Short-acting NRTs such as nicotine lozenges, gums, inhalers or nasal sprays can help you deal with strong nicotine cravings. When used in combination with long-acting nicotine patches, or smoking cessation medications, these short-acting treatments are effective and generally safe.

While E-cigarettes have been gaining popularity among individuals looking to quit smoking, more research is needed to establish their safety and effectiveness for smoking cessation.

5. Find Behavioral Support

After your quit day, fighting nicotine cravings can be difficult due to your emotional and physical dependence on smoking. To deal with your dependence, you should consider seeking out counseling services or support services; additionally, you can read self-help materials. Research has shown that behavioral support, combined with NRT medication such as varenicline and bupropion, can improve the odds of long-term smoking cessation by 25%. The costs associated with these services can be high, however, many are covered by quality health insurance in China.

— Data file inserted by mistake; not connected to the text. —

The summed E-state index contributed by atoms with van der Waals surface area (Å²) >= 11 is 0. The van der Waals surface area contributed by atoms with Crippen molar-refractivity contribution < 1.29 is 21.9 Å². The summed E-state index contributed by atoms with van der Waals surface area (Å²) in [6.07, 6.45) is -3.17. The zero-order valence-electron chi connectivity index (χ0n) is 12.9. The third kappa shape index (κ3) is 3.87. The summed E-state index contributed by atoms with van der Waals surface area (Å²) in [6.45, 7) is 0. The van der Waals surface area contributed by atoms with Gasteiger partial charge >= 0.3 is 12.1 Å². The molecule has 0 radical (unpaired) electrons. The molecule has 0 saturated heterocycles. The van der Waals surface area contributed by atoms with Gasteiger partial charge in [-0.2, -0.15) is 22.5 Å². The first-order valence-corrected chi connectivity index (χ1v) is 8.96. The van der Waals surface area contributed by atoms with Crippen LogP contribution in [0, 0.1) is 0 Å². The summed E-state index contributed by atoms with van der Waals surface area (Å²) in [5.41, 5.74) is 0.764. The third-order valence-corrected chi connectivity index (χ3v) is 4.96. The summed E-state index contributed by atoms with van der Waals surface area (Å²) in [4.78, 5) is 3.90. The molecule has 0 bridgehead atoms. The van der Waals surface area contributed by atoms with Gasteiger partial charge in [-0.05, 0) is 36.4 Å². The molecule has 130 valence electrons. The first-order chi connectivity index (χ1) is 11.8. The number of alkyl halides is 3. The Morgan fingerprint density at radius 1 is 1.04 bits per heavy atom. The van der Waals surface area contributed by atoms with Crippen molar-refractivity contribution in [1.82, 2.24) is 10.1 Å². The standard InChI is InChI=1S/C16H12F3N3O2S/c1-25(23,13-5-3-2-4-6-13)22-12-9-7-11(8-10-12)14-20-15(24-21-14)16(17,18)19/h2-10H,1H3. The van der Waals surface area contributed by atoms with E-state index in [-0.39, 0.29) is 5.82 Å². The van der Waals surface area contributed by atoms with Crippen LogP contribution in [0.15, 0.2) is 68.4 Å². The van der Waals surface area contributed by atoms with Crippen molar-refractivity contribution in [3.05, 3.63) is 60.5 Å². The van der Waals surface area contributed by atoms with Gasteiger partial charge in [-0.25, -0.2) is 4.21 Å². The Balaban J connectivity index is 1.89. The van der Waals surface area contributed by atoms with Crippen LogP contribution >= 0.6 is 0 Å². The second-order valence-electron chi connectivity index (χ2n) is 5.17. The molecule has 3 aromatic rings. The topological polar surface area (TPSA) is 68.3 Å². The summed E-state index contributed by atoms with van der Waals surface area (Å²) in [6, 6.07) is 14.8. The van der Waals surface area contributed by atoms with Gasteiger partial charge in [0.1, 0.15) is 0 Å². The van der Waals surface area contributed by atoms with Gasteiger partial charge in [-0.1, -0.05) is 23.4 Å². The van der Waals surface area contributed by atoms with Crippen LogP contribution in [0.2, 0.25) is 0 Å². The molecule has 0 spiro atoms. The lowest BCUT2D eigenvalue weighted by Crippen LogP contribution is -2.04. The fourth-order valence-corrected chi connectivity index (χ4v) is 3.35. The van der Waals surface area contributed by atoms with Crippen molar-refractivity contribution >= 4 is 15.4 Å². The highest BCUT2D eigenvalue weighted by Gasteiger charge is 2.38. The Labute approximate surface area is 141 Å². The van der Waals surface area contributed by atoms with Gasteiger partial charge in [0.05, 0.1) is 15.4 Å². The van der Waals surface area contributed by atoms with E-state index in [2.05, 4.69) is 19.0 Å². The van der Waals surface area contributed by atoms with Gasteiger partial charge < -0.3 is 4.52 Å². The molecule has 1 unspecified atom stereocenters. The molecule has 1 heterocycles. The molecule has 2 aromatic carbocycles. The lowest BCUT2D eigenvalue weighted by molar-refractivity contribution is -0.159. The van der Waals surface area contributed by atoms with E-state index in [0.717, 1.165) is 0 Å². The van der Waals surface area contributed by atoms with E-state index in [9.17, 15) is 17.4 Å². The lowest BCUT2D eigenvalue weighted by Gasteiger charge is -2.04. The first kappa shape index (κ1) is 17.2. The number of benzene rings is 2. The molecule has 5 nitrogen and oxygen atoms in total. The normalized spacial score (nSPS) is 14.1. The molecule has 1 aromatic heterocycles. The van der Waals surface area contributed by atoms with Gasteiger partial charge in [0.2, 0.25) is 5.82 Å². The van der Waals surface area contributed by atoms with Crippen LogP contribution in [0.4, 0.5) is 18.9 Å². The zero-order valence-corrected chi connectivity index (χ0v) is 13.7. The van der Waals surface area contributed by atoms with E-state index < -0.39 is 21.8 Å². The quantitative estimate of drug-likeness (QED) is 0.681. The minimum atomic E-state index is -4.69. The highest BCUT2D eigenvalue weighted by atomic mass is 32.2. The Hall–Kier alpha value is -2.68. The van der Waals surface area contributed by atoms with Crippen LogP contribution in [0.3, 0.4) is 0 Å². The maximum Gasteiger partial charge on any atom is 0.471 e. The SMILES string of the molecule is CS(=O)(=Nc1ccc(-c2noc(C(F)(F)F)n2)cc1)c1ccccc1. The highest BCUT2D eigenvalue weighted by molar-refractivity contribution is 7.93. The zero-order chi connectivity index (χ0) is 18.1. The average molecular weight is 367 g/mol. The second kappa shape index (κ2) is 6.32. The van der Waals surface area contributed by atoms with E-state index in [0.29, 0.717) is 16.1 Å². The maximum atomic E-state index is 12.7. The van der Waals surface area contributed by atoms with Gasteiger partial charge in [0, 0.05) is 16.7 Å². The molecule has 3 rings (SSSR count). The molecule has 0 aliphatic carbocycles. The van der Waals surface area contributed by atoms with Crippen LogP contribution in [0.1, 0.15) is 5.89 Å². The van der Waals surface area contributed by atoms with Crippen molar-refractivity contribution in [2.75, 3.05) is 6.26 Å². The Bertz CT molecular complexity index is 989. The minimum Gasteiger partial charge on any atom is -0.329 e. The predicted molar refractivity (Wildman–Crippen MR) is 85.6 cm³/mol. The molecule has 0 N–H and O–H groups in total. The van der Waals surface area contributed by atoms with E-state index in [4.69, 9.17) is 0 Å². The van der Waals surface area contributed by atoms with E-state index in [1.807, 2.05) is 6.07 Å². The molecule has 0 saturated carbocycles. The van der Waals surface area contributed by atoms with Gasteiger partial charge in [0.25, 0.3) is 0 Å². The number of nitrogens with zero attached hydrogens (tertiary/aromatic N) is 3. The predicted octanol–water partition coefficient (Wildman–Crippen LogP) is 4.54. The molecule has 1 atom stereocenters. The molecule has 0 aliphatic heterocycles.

Conclusion

Expats in China looking to quit smoking face similar challenges to those looking to quit in other countries. If you’ve decided it’s time to quit smoking, it’s important to evaluate all of the smoking cessation options available and develop a plan to quit smoking that suits your lifestyle. Using a combination of the strategies outlined in this article will improve your chances of successfully kicking this bad habit for good.

References:

Trends in Smoking and Quitting in China (1993-2003) https://www.who.int/bulletin/volumes/88/10/09-064709/en/

Five Ways to Quit Smoking https://www.medicalnewstoday.com/articles/319460.php

Quitting Smoking: 10 Ways to Resist Tobacco Cravings https://www.mayoclinic.org/healthy-lifestyle/quit-smoking/in-depth/nicotine-craving/art-20045454